Why List a Home When You Can Collect Rent?

Some sellers have always opted to rent out their old home rather than sell, but skyrocketing rents have pushed even more into that landlord category.

NEW YORK – With single-family home rents skyrocketing and many prospective buyers priced out of the market, renting out an old home has, to some sellers, become more attractive than selling. The result: A shrinkage in listings of homes for sale, which causes prices to rise even as sales lag.

Brokerage HouseCanary reports that the portion of home listings delisted without going under contract climbed 58% in August from a year earlier, although the overall number remains a small percentage of total listings.

“People are hearing that rents are going up, so they’re saying, ‘Well if I can’t sell it for what I want, I’ll just rent it, because I’ll get a really good rent,’” says Anthony Lamacchia, owner of a real-estate brokerage and a property-management company in Massachusetts.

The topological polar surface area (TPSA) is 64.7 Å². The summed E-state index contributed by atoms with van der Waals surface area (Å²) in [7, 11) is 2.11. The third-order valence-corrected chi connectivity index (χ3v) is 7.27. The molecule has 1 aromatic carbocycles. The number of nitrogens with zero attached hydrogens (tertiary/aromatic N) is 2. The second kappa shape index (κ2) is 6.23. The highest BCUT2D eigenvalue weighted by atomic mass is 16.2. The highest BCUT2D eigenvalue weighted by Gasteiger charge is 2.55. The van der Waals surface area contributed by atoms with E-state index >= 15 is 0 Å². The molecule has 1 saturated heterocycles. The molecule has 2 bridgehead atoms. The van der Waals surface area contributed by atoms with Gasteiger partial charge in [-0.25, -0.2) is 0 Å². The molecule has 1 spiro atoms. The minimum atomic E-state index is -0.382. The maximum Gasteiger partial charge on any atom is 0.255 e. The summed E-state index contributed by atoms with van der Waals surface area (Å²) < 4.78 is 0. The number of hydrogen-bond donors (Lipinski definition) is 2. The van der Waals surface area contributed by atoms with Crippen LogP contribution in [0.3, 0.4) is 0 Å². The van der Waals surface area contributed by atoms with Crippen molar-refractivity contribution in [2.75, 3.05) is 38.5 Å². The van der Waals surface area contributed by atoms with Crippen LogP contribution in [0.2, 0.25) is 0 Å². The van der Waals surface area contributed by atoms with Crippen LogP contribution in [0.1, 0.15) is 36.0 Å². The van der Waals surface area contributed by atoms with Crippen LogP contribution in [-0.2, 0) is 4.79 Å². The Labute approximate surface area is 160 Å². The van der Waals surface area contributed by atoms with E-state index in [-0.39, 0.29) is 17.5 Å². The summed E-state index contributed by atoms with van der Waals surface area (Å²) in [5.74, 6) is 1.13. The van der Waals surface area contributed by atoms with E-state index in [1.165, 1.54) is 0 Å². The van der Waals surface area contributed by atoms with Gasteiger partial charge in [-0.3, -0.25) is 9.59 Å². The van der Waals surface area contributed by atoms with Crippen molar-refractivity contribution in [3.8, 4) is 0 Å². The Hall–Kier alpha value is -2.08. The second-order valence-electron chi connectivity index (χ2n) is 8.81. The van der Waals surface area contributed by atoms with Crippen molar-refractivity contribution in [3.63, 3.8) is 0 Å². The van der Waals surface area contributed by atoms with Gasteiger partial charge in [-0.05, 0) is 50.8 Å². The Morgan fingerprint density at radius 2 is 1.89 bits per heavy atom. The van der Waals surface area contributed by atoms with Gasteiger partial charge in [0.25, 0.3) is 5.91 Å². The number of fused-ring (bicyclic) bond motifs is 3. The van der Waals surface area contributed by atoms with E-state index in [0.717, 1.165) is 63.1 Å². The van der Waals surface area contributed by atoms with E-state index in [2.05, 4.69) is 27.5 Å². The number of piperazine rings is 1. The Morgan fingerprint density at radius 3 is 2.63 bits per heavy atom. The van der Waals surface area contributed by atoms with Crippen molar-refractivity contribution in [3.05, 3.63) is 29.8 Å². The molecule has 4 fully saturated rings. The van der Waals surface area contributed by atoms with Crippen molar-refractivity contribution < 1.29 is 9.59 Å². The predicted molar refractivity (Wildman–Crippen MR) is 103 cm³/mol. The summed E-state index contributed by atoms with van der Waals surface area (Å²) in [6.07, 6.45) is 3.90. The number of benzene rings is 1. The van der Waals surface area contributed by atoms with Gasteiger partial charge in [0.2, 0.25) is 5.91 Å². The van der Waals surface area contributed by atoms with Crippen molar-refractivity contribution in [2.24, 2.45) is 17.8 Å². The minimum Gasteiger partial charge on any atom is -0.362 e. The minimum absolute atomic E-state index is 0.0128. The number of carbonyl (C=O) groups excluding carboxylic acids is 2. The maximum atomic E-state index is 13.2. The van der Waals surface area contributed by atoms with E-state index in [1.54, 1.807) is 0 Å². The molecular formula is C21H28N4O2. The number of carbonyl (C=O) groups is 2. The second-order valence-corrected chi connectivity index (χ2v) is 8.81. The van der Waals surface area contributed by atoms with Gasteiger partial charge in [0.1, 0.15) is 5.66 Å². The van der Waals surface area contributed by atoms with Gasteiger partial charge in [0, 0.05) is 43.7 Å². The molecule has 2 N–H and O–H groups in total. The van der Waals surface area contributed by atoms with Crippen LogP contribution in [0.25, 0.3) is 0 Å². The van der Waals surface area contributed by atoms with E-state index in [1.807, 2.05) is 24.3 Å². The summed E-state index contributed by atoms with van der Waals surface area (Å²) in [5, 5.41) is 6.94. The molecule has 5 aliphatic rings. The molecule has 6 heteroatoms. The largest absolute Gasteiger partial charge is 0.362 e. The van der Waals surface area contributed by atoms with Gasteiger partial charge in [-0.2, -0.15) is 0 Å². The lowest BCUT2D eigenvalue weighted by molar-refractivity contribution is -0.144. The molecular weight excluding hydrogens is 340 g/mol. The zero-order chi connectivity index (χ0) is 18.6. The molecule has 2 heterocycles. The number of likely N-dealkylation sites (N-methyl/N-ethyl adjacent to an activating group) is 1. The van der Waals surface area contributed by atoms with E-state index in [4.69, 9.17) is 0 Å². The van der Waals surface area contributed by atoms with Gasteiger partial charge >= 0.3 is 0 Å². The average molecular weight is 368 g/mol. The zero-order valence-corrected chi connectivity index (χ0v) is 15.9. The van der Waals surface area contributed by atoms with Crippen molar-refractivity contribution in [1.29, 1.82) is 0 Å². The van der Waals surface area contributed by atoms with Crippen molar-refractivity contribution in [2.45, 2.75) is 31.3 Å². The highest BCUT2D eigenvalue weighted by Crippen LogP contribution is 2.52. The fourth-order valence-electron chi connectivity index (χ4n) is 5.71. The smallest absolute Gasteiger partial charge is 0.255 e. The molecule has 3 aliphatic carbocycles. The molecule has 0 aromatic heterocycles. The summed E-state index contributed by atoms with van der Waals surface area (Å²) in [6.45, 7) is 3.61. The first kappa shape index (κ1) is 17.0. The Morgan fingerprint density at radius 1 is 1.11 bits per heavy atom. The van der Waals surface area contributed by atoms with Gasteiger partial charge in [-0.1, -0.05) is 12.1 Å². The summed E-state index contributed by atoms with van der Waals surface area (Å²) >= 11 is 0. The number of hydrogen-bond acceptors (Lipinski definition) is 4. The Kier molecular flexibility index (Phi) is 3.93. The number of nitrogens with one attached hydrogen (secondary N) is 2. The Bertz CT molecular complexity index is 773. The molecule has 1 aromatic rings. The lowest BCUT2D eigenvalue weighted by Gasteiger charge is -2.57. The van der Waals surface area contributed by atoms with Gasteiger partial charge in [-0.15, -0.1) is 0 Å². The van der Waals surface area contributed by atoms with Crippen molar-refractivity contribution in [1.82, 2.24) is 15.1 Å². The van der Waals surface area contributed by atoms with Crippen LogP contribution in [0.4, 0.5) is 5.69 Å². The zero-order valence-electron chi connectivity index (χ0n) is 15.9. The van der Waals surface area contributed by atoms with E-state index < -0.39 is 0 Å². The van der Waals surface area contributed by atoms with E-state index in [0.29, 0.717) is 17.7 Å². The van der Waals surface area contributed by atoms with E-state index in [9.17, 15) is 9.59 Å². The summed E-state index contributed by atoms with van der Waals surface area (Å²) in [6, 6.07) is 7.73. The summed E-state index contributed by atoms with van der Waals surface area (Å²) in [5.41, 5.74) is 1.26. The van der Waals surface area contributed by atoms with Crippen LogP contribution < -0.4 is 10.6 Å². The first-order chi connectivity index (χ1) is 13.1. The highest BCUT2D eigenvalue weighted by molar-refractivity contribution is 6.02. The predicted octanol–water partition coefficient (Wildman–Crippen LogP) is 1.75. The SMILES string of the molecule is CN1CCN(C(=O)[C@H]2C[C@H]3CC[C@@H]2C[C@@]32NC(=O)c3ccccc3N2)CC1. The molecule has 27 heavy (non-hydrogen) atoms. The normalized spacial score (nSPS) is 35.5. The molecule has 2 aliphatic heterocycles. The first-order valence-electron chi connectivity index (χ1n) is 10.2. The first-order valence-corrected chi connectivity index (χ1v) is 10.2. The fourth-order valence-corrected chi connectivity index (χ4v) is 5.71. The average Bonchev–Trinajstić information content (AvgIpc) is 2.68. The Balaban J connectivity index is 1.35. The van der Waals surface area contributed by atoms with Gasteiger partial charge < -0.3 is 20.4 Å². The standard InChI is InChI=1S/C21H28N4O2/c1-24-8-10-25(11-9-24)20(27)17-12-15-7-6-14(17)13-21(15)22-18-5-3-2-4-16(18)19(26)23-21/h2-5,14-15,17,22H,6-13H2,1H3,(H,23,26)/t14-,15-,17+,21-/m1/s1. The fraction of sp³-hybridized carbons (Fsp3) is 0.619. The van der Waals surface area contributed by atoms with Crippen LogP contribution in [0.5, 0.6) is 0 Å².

Many homeowners have locked in borrowing costs below the current average mortgage rate, and by opting to rent, would-be sellers are wagering they can still profit from their home’s value if rents continue to appreciate while their mortgage payments remain fixed.

Real-estate agents note that many people choosing to rent out their previous homes consider it a temporary move, and they’re likely to list the home once sales bounce back. Some, though, could elect to rent indefinitely.

CoreLogic estimates that rents for single-family homes rose 13.4% nationwide in June from a year earlier, versus 14% year-over-year growth in April. Yet demand from renters is still gaining, with a John Burns Real Estate Consulting survey finding that 11% of prospective U.S. homebuyers nationally put their ownership dreams on hold and committed to renting again.

Source: Wall Street Journal (09/19/22) Friedman, Nicole; Parker, Will

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